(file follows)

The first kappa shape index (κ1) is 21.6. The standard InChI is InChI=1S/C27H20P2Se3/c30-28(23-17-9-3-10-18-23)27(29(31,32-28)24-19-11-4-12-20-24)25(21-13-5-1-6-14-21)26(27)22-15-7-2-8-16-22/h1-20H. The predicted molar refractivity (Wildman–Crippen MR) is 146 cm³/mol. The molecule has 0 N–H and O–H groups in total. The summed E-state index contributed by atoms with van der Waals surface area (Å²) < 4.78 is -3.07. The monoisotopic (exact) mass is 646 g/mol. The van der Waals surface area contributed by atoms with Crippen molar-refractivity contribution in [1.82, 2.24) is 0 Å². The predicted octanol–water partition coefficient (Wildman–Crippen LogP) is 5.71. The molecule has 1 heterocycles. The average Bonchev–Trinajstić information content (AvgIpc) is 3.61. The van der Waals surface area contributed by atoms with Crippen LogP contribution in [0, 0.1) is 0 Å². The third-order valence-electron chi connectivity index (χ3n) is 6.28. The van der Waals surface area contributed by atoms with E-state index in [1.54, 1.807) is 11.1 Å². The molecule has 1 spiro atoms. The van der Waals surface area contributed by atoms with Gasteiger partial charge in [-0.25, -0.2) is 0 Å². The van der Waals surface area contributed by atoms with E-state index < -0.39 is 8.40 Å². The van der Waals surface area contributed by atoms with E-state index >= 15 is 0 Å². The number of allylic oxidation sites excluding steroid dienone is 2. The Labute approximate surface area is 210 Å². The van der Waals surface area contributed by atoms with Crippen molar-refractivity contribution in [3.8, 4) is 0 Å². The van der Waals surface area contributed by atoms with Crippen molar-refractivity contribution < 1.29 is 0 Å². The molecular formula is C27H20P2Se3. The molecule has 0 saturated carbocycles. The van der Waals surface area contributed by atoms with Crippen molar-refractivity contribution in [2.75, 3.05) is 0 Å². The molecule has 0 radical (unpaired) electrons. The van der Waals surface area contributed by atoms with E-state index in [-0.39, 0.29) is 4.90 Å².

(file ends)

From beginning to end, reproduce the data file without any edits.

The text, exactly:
The first kappa shape index (κ1) is 21.6. The standard InChI is InChI=1S/C27H20P2Se3/c30-28(23-17-9-3-10-18-23)27(29(31,32-28)24-19-11-4-12-20-24)25(21-13-5-1-6-14-21)26(27)22-15-7-2-8-16-22/h1-20H. The predicted molar refractivity (Wildman–Crippen MR) is 146 cm³/mol. The molecule has 0 N–H and O–H groups in total. The summed E-state index contributed by atoms with van der Waals surface area (Å²) < 4.78 is -3.07. The monoisotopic (exact) mass is 646 g/mol. The van der Waals surface area contributed by atoms with Crippen molar-refractivity contribution in [1.82, 2.24) is 0 Å². The predicted octanol–water partition coefficient (Wildman–Crippen LogP) is 5.71. The molecule has 1 heterocycles. The average Bonchev–Trinajstić information content (AvgIpc) is 3.61. The van der Waals surface area contributed by atoms with Crippen LogP contribution in [0, 0.1) is 0 Å². The third-order valence-electron chi connectivity index (χ3n) is 6.28. The van der Waals surface area contributed by atoms with E-state index in [1.54, 1.807) is 11.1 Å². The molecule has 1 spiro atoms. The van der Waals surface area contributed by atoms with Gasteiger partial charge in [-0.25, -0.2) is 0 Å². The van der Waals surface area contributed by atoms with E-state index < -0.39 is 8.40 Å². The van der Waals surface area contributed by atoms with E-state index >= 15 is 0 Å². The number of allylic oxidation sites excluding steroid dienone is 2. The Labute approximate surface area is 210 Å². The van der Waals surface area contributed by atoms with Crippen molar-refractivity contribution in [3.8, 4) is 0 Å². The van der Waals surface area contributed by atoms with Crippen molar-refractivity contribution < 1.29 is 0 Å². The molecular formula is C27H20P2Se3. The molecule has 0 saturated carbocycles. The van der Waals surface area contributed by atoms with Crippen molar-refractivity contribution in [2.75, 3.05) is 0 Å². The molecule has 0 radical (unpaired) electrons. The van der Waals surface area contributed by atoms with E-state index in [-0.39, 0.29) is 4.90 Å².